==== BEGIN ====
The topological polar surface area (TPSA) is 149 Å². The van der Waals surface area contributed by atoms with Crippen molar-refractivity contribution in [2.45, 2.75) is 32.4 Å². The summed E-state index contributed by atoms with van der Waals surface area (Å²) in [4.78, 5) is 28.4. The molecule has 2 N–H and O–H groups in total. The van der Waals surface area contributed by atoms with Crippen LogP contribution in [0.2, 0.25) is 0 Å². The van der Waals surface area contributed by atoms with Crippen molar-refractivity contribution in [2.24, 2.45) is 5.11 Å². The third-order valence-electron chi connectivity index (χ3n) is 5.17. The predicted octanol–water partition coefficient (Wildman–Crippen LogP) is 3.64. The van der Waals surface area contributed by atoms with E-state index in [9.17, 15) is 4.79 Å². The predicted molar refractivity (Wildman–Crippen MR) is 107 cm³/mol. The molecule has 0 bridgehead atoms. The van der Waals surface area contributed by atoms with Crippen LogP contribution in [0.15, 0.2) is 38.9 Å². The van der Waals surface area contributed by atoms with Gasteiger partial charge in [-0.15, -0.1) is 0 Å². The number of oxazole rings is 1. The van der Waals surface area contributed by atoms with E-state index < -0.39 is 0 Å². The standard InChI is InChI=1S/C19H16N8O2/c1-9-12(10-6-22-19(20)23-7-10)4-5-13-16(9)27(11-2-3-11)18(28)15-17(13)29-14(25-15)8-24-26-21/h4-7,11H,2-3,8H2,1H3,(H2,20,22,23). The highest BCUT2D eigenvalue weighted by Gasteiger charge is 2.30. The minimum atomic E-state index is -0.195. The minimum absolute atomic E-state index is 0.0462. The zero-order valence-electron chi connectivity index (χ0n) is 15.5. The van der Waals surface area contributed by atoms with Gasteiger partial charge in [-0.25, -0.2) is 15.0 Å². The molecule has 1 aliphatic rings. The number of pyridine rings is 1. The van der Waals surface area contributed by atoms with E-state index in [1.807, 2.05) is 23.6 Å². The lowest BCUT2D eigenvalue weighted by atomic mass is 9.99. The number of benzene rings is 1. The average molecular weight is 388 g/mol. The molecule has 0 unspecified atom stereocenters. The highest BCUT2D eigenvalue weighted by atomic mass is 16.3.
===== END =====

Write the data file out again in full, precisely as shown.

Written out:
The topological polar surface area (TPSA) is 149 Å². The van der Waals surface area contributed by atoms with Crippen molar-refractivity contribution in [2.45, 2.75) is 32.4 Å². The summed E-state index contributed by atoms with van der Waals surface area (Å²) in [4.78, 5) is 28.4. The molecule has 2 N–H and O–H groups in total. The van der Waals surface area contributed by atoms with Crippen LogP contribution in [0.2, 0.25) is 0 Å². The van der Waals surface area contributed by atoms with Crippen molar-refractivity contribution in [2.24, 2.45) is 5.11 Å². The third-order valence-electron chi connectivity index (χ3n) is 5.17. The predicted octanol–water partition coefficient (Wildman–Crippen LogP) is 3.64. The van der Waals surface area contributed by atoms with E-state index in [9.17, 15) is 4.79 Å². The predicted molar refractivity (Wildman–Crippen MR) is 107 cm³/mol. The molecule has 0 bridgehead atoms. The van der Waals surface area contributed by atoms with Crippen LogP contribution in [0.15, 0.2) is 38.9 Å². The van der Waals surface area contributed by atoms with Gasteiger partial charge in [-0.15, -0.1) is 0 Å². The number of oxazole rings is 1. The van der Waals surface area contributed by atoms with E-state index < -0.39 is 0 Å². The standard InChI is InChI=1S/C19H16N8O2/c1-9-12(10-6-22-19(20)23-7-10)4-5-13-16(9)27(11-2-3-11)18(28)15-17(13)29-14(25-15)8-24-26-21/h4-7,11H,2-3,8H2,1H3,(H2,20,22,23). The highest BCUT2D eigenvalue weighted by Gasteiger charge is 2.30. The minimum atomic E-state index is -0.195. The minimum absolute atomic E-state index is 0.0462. The zero-order valence-electron chi connectivity index (χ0n) is 15.5. The van der Waals surface area contributed by atoms with Gasteiger partial charge in [-0.25, -0.2) is 15.0 Å². The molecule has 1 aliphatic rings. The number of pyridine rings is 1. The van der Waals surface area contributed by atoms with E-state index in [1.807, 2.05) is 23.6 Å². The lowest BCUT2D eigenvalue weighted by atomic mass is 9.99. The number of benzene rings is 1. The average molecular weight is 388 g/mol. The molecule has 0 unspecified atom stereocenters. The highest BCUT2D eigenvalue weighted by atomic mass is 16.3.